The Finance Bill 2012: Attracting FDI and Project Champions?

March 15, 2012

The Finance Bill, as initiated, provides for a new Special Assignee Relief Programme (SARP) and enhancements to the Research and Development (R&D) tax regime, which are intended to attract key personnel to Ireland.

SARP

The proposed new SARP will operate by exempting 30% of a qualifying individual’s employment earnings between €75,000 and €500,000 from Irish income tax. This means that up to €127,500 of the employee’s annual income could be sheltered from Irish income tax. The relief does not cover PRSI or the Universal Social Charge.

The cost of one family trip to the employee’s home country and up to €5,000 per child in school fees can also be provided by the employer tax-free.

To qualify for the new SARP, an employee must:

  • Arrive in Ireland during the years 2012 – 2014
  • Be employed full-time by the employer for 12 months prior to the move to Ireland (i.e. it does not apply to new hires)
  • Be employed full-time by a company incorporated and resident in a tax treaty country or by an associated company (which can include an Irish resident company)
  • Exercise all employment duties in Ireland for a minimum of 12 months (apart from incidental duties abroad)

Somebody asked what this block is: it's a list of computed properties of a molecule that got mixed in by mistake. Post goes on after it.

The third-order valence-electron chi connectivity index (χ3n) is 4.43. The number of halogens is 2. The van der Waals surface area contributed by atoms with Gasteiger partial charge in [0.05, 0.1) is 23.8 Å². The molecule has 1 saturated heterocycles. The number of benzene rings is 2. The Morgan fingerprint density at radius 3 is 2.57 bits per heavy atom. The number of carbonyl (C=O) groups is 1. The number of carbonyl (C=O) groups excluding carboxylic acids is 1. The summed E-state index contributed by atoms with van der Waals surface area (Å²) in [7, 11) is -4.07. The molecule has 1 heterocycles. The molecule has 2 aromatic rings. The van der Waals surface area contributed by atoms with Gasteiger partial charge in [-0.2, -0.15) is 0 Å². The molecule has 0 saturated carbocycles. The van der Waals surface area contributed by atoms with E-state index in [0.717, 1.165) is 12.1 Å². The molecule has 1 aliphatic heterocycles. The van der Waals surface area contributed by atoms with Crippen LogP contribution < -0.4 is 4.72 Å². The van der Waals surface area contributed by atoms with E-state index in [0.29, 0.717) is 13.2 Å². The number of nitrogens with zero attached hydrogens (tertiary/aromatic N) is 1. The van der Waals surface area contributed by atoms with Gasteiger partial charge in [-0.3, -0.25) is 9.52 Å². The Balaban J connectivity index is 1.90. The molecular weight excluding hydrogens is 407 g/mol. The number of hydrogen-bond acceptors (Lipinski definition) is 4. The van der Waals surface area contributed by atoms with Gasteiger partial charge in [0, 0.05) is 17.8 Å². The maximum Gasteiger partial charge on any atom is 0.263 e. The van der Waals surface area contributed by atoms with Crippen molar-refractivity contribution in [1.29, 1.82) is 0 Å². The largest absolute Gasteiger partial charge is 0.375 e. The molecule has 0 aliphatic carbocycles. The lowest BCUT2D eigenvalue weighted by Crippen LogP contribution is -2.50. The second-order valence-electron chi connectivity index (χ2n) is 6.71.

• Have a base salary of €75,000, excluding benefits
  • Be non-resident in Ireland for the preceding 5 years but resident in the year of claiming the relief

The proposed new SARP regime is more accessible than its predecessor due to the relaxation of a number of conditions, including the threshold salary amount. It also applies to Irish domiciled “ex pats”. However, there may be cases where higher earning employees would have benefitted more under the previous regime.

The regime remains subject to change until passed by the Oireachtas. Some helpful amendments have been suggested at Committee Stage:

  • The continuation of the previous SARP regime to allow individuals to claim under that regime for up to 5 years from the first year of claim.
  • The removal of a condition for the new SARP that would have required that the individual does not spend more than 30 days working outside Ireland.

R&D Tax Credits

As currently drafted the Finance Bill proposes allowing companies to reward key employees (excluding directors), whose duties are primarily R&D related, with a portion of the company’s R&D credit. The credit will only be available to employees who do not have more than a 5% shareholding and will be subject to the effective tax rate on the employment income not being reduced below 23%. However, unused credit may be carried forward by the employee.

The new provisions proposed in the Bill will only be available to profit-making companies and therefore the changes may not benefit many start-ups.

While these proposals could be improved upon, and may be as the Bill progresses through the legislative process, the attention now being given to personal taxation in the context of foreign direct investment is to be welcomed.

Contributed by Niamh Keogh.

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